All experiments were performed on isolated leech nerve cords extending from the head ganglion to the tail ganglion. During dissection and recording, nerve cords were bathed in leech physiological saline containing 115 mM NaCl; 4 mM KCl; 1.8 mM MgCl2; 2 mM CaCl2 and 10 mM Hepes buffer. To test if two neurons were connected monosynaptically the concentration of CaCl2 and MgCl2 in the leech physiological saline was elevated to 10 mM, with an equivalent reduction in the Na+ concentration (Berry and Pentreath 1976; Nicholls and Purves 1972). This physiological saline is referred to as high Mg++ and Ca++ saline. To determine if a synaptic connection was chemically mediated, the concentration of Ca++ and Mg++ was reduced to zero and 10 mM, respectively, in leech physiological saline.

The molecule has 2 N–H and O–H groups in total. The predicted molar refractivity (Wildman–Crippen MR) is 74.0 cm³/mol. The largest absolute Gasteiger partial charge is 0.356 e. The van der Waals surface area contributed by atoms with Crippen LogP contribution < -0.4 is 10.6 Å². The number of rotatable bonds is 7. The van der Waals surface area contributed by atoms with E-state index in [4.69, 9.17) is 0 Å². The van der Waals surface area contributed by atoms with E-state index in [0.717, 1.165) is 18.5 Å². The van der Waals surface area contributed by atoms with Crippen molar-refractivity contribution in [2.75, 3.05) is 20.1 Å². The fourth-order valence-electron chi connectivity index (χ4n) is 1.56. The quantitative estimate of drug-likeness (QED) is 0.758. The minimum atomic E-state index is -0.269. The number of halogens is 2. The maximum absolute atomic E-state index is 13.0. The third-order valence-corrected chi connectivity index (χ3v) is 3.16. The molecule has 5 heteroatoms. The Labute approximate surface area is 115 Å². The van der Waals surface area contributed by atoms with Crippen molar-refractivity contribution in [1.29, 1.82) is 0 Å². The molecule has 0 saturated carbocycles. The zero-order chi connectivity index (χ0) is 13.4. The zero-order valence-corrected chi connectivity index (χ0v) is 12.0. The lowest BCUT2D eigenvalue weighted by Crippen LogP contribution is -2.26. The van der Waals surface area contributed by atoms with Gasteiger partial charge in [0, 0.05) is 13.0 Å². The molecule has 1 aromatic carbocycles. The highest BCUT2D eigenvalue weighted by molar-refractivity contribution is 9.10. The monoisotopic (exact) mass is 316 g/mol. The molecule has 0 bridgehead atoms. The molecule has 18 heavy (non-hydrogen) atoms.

Electrophysiological and morphological techniques: In isolated nerve cords, swimming activity was monitored by recording extracellularly, with suction electrodes, from a branch of a segmental peripheral nerve root, the dorsal posterior (DP) nerve. Rhythmic bursts of spikes from cell 3, a motor neuron whose axon runs in the DP nerve, are indicative of swimming (Kristan et al. 1974). Intracellular membrane potentials were measured with glass microelectrodes filled with 4 M KAc. To facilitate intracellular penetration of neurons in the subesophageal ganglion and in segmental ganglia, the connective sheath surrounding these ganglia was removed with fine scissors. This procedure did not adversely affect the functioning of the nervous system and the preparation remained viable for several hours (Friesen 1985). All electrical signals from the intracellular and extracellular recordings were recorded on VCR tape and analyzed off-line on a Macintosh IIci computer equipped with a GW Instruments A/D board (sampling rate = 2000 samples/s per channel) and software (SuperScope II).